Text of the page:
June 2008 Archives
Sanctions and such seem very far away just now, as I navigate my way through Israeli seas that can be radically deceiving, so calm on the surface, so churning just below. There are pinpricks of hope against a background of resignation. But even with a cease fire with Hamas now in fragile place, and even with a prisoner exchange with Hezbollah evidently imminent, and even with something new and possibly important developing on the Syrian front, and even with a sudden and unexpected turn towards Lebanon, and even with continuing negotiations between Israel and the Palestine Authority and now and rarely then rumors of some progress there, there's little political conversation. And I think I know why: Everything that can be said about "hamatzav," the situation here, has been said, long since, and again and again. For years now, experts and laypeople alike have claimed that "everyone" knows the parameters of the permanent resolution that remains so elusive. The Clinton parameters, or Geneva light, or call it what you will - a shared Jerusalem, no right of return but the admission to Israel of on the order of 100,000 refugees over, say, ten years, borders very near the Green Line, dismantling of all but a handful of settlement blocs, lots of technical stuff (water, security, and so forth).
Our topic today is sanctions.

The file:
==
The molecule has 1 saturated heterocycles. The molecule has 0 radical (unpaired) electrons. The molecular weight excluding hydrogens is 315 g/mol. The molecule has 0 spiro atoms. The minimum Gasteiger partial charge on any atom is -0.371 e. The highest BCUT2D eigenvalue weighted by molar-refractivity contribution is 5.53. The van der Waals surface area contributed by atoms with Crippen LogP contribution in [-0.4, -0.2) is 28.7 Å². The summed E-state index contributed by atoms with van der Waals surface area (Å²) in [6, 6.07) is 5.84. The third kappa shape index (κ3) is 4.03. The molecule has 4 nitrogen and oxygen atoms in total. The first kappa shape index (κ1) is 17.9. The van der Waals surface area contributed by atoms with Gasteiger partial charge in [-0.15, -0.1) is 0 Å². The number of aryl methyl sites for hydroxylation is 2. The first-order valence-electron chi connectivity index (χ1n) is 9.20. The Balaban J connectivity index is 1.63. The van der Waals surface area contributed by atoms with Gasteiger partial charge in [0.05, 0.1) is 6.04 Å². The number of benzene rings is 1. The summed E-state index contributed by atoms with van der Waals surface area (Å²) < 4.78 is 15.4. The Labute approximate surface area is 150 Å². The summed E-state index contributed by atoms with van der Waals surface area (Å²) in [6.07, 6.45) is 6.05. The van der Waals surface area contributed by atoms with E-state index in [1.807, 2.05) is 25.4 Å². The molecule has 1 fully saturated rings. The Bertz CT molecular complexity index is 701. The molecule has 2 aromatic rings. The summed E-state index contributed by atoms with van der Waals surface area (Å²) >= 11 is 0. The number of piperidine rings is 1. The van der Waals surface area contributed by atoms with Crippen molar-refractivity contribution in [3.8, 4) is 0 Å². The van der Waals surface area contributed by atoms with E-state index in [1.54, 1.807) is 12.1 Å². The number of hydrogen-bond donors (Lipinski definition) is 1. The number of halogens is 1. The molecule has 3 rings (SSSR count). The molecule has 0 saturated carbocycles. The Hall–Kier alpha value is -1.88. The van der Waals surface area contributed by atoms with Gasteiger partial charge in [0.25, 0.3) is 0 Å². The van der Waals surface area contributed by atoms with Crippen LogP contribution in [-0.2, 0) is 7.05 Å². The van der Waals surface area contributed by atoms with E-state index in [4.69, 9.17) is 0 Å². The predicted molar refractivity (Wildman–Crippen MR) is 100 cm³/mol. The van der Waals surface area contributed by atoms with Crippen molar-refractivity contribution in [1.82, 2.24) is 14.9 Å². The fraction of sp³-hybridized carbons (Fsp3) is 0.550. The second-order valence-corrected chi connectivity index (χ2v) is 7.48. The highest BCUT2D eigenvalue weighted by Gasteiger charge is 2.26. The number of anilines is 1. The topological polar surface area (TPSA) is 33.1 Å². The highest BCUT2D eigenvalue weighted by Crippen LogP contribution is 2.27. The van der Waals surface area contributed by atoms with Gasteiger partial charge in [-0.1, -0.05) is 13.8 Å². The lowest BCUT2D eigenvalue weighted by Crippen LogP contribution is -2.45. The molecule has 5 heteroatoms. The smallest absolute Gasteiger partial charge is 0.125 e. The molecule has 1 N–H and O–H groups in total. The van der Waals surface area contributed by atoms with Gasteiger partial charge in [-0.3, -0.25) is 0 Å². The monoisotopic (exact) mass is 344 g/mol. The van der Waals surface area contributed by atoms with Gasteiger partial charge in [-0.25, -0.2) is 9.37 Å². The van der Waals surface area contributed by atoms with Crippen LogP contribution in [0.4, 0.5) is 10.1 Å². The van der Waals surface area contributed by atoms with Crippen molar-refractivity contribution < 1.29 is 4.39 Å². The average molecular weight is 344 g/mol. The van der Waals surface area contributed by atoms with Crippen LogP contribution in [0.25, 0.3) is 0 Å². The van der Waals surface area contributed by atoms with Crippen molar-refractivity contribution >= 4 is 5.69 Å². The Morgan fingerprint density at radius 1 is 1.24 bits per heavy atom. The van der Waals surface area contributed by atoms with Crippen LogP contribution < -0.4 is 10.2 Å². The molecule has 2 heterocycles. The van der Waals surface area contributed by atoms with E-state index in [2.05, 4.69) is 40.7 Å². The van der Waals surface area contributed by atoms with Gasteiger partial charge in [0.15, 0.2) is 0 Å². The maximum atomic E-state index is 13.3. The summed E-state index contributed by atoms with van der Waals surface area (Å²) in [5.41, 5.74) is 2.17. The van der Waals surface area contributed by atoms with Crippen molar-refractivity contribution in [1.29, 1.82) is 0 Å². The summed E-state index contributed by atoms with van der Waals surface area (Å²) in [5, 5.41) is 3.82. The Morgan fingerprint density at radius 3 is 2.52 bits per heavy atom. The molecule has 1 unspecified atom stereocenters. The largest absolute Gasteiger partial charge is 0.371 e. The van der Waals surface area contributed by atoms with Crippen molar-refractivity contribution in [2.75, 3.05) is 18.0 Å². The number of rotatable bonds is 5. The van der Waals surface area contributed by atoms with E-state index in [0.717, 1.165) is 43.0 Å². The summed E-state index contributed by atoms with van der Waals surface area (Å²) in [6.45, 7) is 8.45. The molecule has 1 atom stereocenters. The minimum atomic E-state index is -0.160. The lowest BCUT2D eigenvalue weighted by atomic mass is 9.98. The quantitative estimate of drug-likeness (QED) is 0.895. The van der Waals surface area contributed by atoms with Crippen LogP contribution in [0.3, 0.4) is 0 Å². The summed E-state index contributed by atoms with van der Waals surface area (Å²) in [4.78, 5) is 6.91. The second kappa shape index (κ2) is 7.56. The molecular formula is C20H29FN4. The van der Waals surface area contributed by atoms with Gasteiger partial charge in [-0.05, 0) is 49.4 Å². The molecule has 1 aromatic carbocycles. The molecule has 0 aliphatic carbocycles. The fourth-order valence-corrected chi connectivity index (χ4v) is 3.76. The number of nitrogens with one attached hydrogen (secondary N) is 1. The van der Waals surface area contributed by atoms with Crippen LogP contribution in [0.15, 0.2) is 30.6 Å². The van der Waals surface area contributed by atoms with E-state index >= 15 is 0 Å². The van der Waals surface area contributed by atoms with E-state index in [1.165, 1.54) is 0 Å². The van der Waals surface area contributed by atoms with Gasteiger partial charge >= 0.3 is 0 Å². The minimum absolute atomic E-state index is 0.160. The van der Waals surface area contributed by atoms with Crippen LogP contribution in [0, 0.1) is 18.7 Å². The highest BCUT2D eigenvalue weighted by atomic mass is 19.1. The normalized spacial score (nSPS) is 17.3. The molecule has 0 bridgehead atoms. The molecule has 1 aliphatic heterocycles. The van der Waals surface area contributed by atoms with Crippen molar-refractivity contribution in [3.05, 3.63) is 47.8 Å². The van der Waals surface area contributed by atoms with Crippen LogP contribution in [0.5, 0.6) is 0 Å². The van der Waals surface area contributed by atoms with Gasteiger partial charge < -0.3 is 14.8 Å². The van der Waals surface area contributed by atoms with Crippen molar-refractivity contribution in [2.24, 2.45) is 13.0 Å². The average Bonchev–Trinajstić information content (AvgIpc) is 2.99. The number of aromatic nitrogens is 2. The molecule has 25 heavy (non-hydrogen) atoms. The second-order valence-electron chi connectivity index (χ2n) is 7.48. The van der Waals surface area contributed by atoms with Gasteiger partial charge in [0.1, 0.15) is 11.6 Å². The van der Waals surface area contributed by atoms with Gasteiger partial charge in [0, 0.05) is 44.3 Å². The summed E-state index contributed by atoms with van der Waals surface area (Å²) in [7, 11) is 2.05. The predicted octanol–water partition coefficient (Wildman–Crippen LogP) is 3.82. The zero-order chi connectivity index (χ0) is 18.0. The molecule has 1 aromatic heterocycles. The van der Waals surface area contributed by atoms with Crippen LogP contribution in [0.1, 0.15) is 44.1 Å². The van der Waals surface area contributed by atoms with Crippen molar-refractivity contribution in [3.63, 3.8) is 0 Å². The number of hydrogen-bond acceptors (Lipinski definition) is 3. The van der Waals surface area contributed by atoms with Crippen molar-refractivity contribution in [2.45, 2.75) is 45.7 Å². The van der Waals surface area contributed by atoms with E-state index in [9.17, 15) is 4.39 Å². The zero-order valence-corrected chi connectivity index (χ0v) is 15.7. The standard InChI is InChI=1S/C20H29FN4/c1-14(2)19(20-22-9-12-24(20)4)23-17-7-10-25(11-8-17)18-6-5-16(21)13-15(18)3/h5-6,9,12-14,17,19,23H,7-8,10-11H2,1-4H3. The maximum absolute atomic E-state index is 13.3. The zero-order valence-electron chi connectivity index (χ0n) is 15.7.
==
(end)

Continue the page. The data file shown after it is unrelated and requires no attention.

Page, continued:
First, a well-kept (until now) secret: The annual event known as the AIPAC Policy Conference is a fraud. It is actually only semi-live. With several exceptions to maintain the illusion, the people on the stage are in fact brilliantly designed robots. From year to year, they say the same things, as do the invited keynoters, themselves also robots. With tiny variations, the script is the same from year to year; you know the language: "unshakable," " absolute," "shared values" and so forth. The audience, to the best of my knowledge and with the possible exception of the students who attend (1200 this year) is real, but even up as close as they are, they do not discern the visual and mechanical trick being played on them. It is, in truth, an awesome achievement, never imagined by Si Kenan, who founded AIPAC, nor by Morris Amitay, who led it for six years; rumor has it that Tom Dine, AIPAC's exec for 13 years, had a glimmer of the idea after a weekend with his artist brother, Jim Dine. But, like so many things about AIPAC, it was actually a lay leader, Larry Weinberg of Los Angeles, who developed the idea and blunted it through to fruition. Curiously - life's coincidences - it was less the result of Weinberg's proximity to Hollywood - he was, in fact, deeply engaged with the fortunes of the Portland Trail Blazer, which he owned (and which is brilliantly chronicled by the late David Halberstam in his The Breaks of the Game) than the fact that another Larry Weinberg, who lived not far away, was a brilliant animator, winner of four Clios for special effects as well as an Oscar and sundry other awards, and once raised the possibility with Weinberg I in a different context. One thing led to another, and here we are, in 2008, in the immediate aftermath of the latest and (inevitably) most remarkable production ever. Think of it - three robotic presidential candidates (even though, since "Obama" and "Clinton" spoke the morning after the real Obama had achieved the delegate majority needed to be the party's nominee, only Obama and McCain were by that time left), one robotic ruling (don't laugh) Israeli prime minister and one R2D2 incumbent secretary of state. (That's incumbent, not recumbent.) More attendees than ever.